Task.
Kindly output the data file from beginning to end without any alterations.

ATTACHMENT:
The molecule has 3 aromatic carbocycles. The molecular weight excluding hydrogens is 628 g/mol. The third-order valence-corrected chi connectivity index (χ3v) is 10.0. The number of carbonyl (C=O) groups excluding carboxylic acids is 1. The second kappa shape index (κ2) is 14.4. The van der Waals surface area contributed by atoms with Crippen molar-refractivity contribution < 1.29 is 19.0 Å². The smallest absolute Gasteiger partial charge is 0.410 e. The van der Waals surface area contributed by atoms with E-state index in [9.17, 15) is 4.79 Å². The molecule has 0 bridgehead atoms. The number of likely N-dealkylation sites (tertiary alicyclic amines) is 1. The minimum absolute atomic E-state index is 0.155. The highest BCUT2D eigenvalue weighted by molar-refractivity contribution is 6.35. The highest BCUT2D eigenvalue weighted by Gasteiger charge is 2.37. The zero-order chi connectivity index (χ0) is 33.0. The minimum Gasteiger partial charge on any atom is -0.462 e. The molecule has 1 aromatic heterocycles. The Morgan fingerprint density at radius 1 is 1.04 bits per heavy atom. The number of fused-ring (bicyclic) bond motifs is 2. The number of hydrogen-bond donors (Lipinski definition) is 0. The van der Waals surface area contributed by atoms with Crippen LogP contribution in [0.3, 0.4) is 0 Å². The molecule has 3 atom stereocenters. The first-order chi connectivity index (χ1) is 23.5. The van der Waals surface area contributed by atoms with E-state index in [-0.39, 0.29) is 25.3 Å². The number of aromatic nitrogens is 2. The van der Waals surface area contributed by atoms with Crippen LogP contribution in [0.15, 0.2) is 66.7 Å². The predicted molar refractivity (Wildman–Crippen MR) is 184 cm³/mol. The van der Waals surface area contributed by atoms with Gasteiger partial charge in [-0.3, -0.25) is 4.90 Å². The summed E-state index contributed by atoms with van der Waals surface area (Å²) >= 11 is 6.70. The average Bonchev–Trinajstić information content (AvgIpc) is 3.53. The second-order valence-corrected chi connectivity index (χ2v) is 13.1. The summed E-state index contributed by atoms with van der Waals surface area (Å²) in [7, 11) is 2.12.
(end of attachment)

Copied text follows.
The molecule has 3 aromatic carbocycles. The molecular weight excluding hydrogens is 628 g/mol. The third-order valence-corrected chi connectivity index (χ3v) is 10.0. The number of carbonyl (C=O) groups excluding carboxylic acids is 1. The second kappa shape index (κ2) is 14.4. The van der Waals surface area contributed by atoms with Crippen molar-refractivity contribution < 1.29 is 19.0 Å². The smallest absolute Gasteiger partial charge is 0.410 e. The van der Waals surface area contributed by atoms with E-state index in [9.17, 15) is 4.79 Å². The molecule has 0 bridgehead atoms. The number of likely N-dealkylation sites (tertiary alicyclic amines) is 1. The minimum absolute atomic E-state index is 0.155. The highest BCUT2D eigenvalue weighted by molar-refractivity contribution is 6.35. The highest BCUT2D eigenvalue weighted by Gasteiger charge is 2.37. The zero-order chi connectivity index (χ0) is 33.0. The minimum Gasteiger partial charge on any atom is -0.462 e. The molecule has 1 aromatic heterocycles. The Morgan fingerprint density at radius 1 is 1.04 bits per heavy atom. The number of fused-ring (bicyclic) bond motifs is 2. The number of hydrogen-bond donors (Lipinski definition) is 0. The van der Waals surface area contributed by atoms with Crippen LogP contribution in [0.3, 0.4) is 0 Å². The molecule has 3 atom stereocenters. The first-order chi connectivity index (χ1) is 23.5. The van der Waals surface area contributed by atoms with E-state index in [-0.39, 0.29) is 25.3 Å². The number of aromatic nitrogens is 2. The van der Waals surface area contributed by atoms with Crippen LogP contribution in [0.15, 0.2) is 66.7 Å². The predicted molar refractivity (Wildman–Crippen MR) is 184 cm³/mol. The van der Waals surface area contributed by atoms with Gasteiger partial charge in [-0.3, -0.25) is 4.90 Å². The summed E-state index contributed by atoms with van der Waals surface area (Å²) >= 11 is 6.70. The average Bonchev–Trinajstić information content (AvgIpc) is 3.53. The second-order valence-corrected chi connectivity index (χ2v) is 13.1. The summed E-state index contributed by atoms with van der Waals surface area (Å²) in [7, 11) is 2.12.